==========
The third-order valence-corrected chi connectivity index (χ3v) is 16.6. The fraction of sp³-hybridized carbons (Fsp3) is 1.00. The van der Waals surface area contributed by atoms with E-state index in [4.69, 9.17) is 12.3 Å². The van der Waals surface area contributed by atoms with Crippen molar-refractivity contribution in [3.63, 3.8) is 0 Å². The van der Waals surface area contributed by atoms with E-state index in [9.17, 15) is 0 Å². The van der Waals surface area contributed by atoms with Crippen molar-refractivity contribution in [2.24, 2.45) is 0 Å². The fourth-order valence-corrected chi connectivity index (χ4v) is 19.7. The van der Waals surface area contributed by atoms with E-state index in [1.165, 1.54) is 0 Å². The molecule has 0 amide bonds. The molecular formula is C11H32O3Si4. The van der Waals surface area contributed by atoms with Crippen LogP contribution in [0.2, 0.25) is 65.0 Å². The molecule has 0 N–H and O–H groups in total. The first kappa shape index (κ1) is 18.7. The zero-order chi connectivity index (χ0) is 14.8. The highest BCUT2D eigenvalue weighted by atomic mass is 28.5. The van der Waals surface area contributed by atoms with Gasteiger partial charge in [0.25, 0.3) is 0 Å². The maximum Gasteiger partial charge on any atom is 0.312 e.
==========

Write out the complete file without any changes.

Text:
The third-order valence-corrected chi connectivity index (χ3v) is 16.6. The fraction of sp³-hybridized carbons (Fsp3) is 1.00. The van der Waals surface area contributed by atoms with E-state index in [4.69, 9.17) is 12.3 Å². The van der Waals surface area contributed by atoms with Crippen molar-refractivity contribution in [3.63, 3.8) is 0 Å². The van der Waals surface area contributed by atoms with E-state index in [9.17, 15) is 0 Å². The van der Waals surface area contributed by atoms with Crippen molar-refractivity contribution in [2.24, 2.45) is 0 Å². The fourth-order valence-corrected chi connectivity index (χ4v) is 19.7. The van der Waals surface area contributed by atoms with E-state index in [1.165, 1.54) is 0 Å². The molecule has 0 amide bonds. The molecular formula is C11H32O3Si4. The van der Waals surface area contributed by atoms with Crippen LogP contribution in [0.2, 0.25) is 65.0 Å². The molecule has 0 N–H and O–H groups in total. The first kappa shape index (κ1) is 18.7. The zero-order chi connectivity index (χ0) is 14.8. The highest BCUT2D eigenvalue weighted by atomic mass is 28.5. The van der Waals surface area contributed by atoms with Gasteiger partial charge in [0.25, 0.3) is 0 Å². The maximum Gasteiger partial charge on any atom is 0.312 e.